Several people gathered in the hallway after the meeting said they were there to get answers and to support Berberian.
“There is arsenic in the water supply and it was dumped near two schools,” said Kevin Doyle, of 311 Lowell St., Andover, referring to the Bancroft School and Phillips Academy. He said he is concerned about the health of three of his children who went to Bancroft School.
“I’m here to support James,” said Jerry Berberian, James’ father, who lives at 59 William St., Andover. “I’m here to support the facts. There’s arsenic in the water.”
His mother, Janet Berberian, said the problem could have been resolved a long time ago but was mishandled by the town.
“Had they done the right thing when it happened, we wouldn’t be here,” she said.
The town manager said he couldn’t comment on the case because it is in federal court.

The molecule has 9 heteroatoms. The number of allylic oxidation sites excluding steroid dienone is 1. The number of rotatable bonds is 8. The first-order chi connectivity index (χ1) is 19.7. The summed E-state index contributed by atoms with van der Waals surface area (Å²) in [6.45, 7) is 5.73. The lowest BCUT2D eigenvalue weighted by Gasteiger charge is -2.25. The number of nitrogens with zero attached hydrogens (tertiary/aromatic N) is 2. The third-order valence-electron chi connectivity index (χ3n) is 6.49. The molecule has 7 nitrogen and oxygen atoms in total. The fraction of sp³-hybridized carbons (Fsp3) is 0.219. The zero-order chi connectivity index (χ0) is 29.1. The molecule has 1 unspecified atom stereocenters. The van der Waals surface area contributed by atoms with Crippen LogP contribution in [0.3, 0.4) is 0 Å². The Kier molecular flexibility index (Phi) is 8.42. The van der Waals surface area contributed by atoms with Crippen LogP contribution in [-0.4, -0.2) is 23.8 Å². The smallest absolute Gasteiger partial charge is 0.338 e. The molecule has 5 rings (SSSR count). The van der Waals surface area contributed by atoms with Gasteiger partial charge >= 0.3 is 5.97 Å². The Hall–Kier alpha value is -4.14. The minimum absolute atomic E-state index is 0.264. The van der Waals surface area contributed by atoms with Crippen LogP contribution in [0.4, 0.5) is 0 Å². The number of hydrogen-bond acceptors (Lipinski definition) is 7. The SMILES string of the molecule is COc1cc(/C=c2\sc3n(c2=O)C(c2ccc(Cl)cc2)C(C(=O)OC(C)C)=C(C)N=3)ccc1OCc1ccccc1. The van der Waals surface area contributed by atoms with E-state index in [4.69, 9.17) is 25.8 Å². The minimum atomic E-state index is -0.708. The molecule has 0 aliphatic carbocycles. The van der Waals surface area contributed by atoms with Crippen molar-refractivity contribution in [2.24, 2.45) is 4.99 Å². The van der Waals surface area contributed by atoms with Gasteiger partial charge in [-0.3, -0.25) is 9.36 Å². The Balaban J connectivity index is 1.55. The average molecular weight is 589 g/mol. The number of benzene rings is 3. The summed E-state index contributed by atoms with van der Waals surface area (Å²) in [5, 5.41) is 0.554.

When told that Berberian is claiming there may be arsenic in the town water supply, however, he said, “if he’s saying that, tell him to prove it. ... All those questions were answered years ago.”
The case goes back to a November 2010 incident when water department employees were cleaning out the 6 million-gallon water storage tank at the Bancroft School.
However, town workers were videotaped by Berberian dumping dark-colored water into leaking trucks and into a nearby storm drain. That drain flowed down Bancroft Road and onto Berberian’s property at the corner of South Main Street.
The brownish water contained dark sediment which ended up settling in a wetland on Berberian’s property. When that sediment was tested, it showed high levels of toxic metals, including arsenic, cadmium and nickel, among others.
The town attempted to clean up Berberian’s property, but he claimed that some of the toxic sediment remains and has even run downstream, onto property owned by Phillips-Andover Academy. He sued the town in federal court over what he said was a violation of the federal Clean Water Act for discharging contaminated water into a wetland. The case remains in federal court.